The Fall 2010 issue of Inquiring Mind includes an interesting article by Jack Kornfield on the multifaceted nature of enlightenment. A brief excerpt follows and the entire article can be read online. It will serve as the subject of our Monday night dharma discussion.
My teachers, Ajahn Chah in Thailand and Mahasi Sayadaw in Burma, were both considered among the most enlightened masters of Theravada Buddhism. While they both described the goal of practice as free-dom from greed, hatred and delusion, they didn’t agree about how to attain enlightenment, nor how it is experienced. I started my monastic training practicing in community with Ajahn Chah. Then I went to study in a monastery of Mahasi Sayadaw, where the path of liberation focuses entirely on long silent meditation retreats.
In the Mahasi system, you sit and walk for weeks in the retreat context and continuously note the arising of breath, thought, feelings and sensations over and over until the mindfulness is so refined there is nothing but instantaneous arising and passing. You pass through stages of luminosity, joy, fear and the dissolution of all you took to be solid. The mind becomes unmoving, resting in a place of stillness and equanimity, transparent to all experience, thoughts and fears, longings and love. Out of this there comes a dropping away of identity with anything in this world, an opening to the unconditioned beyond mind and body; you enter into the stream of liberation. As taught by Mahasi Sayadaw, this first taste of stream-entry to enlightenment requires purification and strong concentration leading to an experience of cessation that begins to uproot greed, hatred and delusion.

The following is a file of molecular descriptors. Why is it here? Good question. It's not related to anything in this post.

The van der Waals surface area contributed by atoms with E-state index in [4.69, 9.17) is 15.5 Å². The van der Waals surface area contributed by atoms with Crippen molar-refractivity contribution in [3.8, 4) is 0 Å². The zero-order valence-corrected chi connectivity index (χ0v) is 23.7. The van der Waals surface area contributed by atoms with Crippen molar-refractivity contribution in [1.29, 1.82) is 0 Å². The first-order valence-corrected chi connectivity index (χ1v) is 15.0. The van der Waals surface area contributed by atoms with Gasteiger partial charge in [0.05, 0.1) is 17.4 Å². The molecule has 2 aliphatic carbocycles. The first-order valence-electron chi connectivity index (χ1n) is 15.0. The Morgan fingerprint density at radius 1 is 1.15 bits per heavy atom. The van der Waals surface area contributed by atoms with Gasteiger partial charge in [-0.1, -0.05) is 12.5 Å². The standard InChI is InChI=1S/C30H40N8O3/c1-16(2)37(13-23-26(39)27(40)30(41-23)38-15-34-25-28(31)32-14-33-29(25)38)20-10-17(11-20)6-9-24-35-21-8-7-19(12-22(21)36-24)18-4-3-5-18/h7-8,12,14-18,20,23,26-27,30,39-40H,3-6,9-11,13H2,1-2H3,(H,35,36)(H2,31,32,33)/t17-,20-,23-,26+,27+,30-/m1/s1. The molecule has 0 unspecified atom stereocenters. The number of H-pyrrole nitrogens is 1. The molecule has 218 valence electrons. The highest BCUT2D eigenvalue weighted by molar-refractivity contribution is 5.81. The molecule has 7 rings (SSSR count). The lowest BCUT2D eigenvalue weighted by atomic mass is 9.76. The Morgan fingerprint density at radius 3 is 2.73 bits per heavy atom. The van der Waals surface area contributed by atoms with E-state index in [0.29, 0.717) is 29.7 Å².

When I returned to practice in Ajahn Chah’s community following more than a year of silent Mahasi retreat, I recounted all of these experiences-dissolving my body into light, profound insights into emptiness, hours of vast stillness and freedom. Ajahn Chah understood and appreciated them from his own deep wisdom. Then he smiled and said, “Well, something else to let go of.” His approach to enlightenment was not based on having any particular meditation experience, no matter how profound. As Ajahn Chah described them, meditative states are not important in themselves. Meditation is a way to quiet the mind so you can practice all day long wherever you are; see when there is grasping or aversion, clinging or suffering; and then let it go. What’s left is enlightenment, always found here and now, a release of identification with the changing conditions of the world, a resting in awareness. This involves a simple yet profound shift of identity from the myriad, ever-changing conditioned states to the unconditioned consciousness-the awareness which knows them all.